If we compare that to "Spells Usable by Class and Level Magic-Users" (PH, p. 26), this most closely resembles a 9th level magic-user, but gives them one extra 1st and 2nd level spells. My rule of thumb for translation is that 1 skill level should generally be equivalent to 2 AD&D skill levels (in other words, SoG's Magic skill level of 5 would be equivalent to a 10th level M-U). So that seems pretty close to the source material without having to get too fiddly.

Subsequently this also means that using the current SoG ladder maximum of +9, I'm effectively capping out SoG at about 18th level. At this point, I don’t see a real benefit in trying deal with classes past that point so I'm gonna call it good.

Problem: Higher-level Wizards & lower-level spells

However there's now a balance issue in the number of lower-level spells a higher-level Wizard gets under SoG. The source material indicates that for SoG's 18th level "cap", no M-U would have more than 5 spells memorized from spell level 5 on down. Given the difference in the number of spells per day, there needs to put be a similar cap on a Wizard's spell pyramid.

Which means that instead of a Wizard at Magic Skill Level 9 having this "pure" pyramid…

  • 9th Level Spells: 1
  • 8th Level Spells: 2
  • 7th Level Spells: 3
  • 6th Level Spells: 4
  • 5th Level Spells: 5
  • 4th Level Spells: 6
  • 3rd Level Spells: 7
  • 2nd Level Spells: 8
  • 1st Level Spells: 9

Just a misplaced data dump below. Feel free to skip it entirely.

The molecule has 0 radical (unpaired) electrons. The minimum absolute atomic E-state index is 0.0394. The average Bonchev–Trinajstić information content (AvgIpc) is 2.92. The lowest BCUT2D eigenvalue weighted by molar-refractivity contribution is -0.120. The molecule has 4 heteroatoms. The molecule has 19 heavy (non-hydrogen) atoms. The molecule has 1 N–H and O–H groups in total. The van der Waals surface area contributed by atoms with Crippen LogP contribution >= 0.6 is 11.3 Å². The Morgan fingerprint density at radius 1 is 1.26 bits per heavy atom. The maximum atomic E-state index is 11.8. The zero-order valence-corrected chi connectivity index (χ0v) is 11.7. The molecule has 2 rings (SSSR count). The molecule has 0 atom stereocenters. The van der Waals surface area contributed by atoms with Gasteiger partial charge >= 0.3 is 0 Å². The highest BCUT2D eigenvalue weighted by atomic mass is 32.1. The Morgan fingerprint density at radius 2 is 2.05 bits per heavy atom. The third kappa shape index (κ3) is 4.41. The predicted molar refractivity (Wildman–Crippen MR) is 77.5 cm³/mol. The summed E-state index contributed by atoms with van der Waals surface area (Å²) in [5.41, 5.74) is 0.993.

…it would instead look like this…

  • 9th Level Spells: 1
  • 8th Level Spells: 2
  • 7th Level Spells: 3
  • 6th Level Spells: 4
  • 5th Level Spells: 5
  • 4th Level Spells: 5
  • 3rd Level Spells: 5
  • 2nd Level Spells: 5
  • 1st Level Spells: 5

…which I think turns out to give you a fairly decent parallel to the source material. There's a few exceptions, but nothing game-killing.

The REAL Rule for Wizards and Spell Memorization

So then the actual rule for a Wizard's Spells per Level would be the following:

  • The highest spell level that can be memorized is equivalent to the Wizard's skill level in "Magic", with only 1 spell at that level.
  • Each reduction in level gives an extra spell.
  • The maximum number of spells that can be memorized per skill level is 5.

If you're an Excel fan, it would look like this:

# Memorized per Spell Level = MAX(MIN(Magic Skill Level – Spell Level + 1, 5), 0)

Memorization Period

Source material canon states that a wizard's spell slots are allocated for a particular spell "loadout" once per day. So once a particular spell is fired, the slot used is unavailable until the next day.

However given that the Fate mechanic places an emphasis on the starting and ending of scenes, I keep wondering if perhaps a Wizard's spell slots in Spirit of Greyhawk might reset by scene, instead of by day.

My current thinking is that this is too far off canon and that SoG will stick with the “per day” memorization period. Here's why:

  • Allowing a greater refresh frequency removes some of a player's angst of "planning" a day's spells. I happen to find very attractive the idea that a Wizard character should always be trying to plan ahead and the inherent risks of doing that in an adventure, especially in the fluid nature of a cooperative storytelling mechanic.
  • Allowing a Wizard to refresh "by scene" also removes some of the distinguishing factors between a Wizard (who is always trying to plan ahead and look for angles that will help them survive) and a Sorceror who is more of a seat-of-the-pants caster.

…Especially when you consider that it's quite possible that 3-4 scenes could occur in a day. Anyone got a different perspective?

Next Time: Intelligence & Spells, Spell Books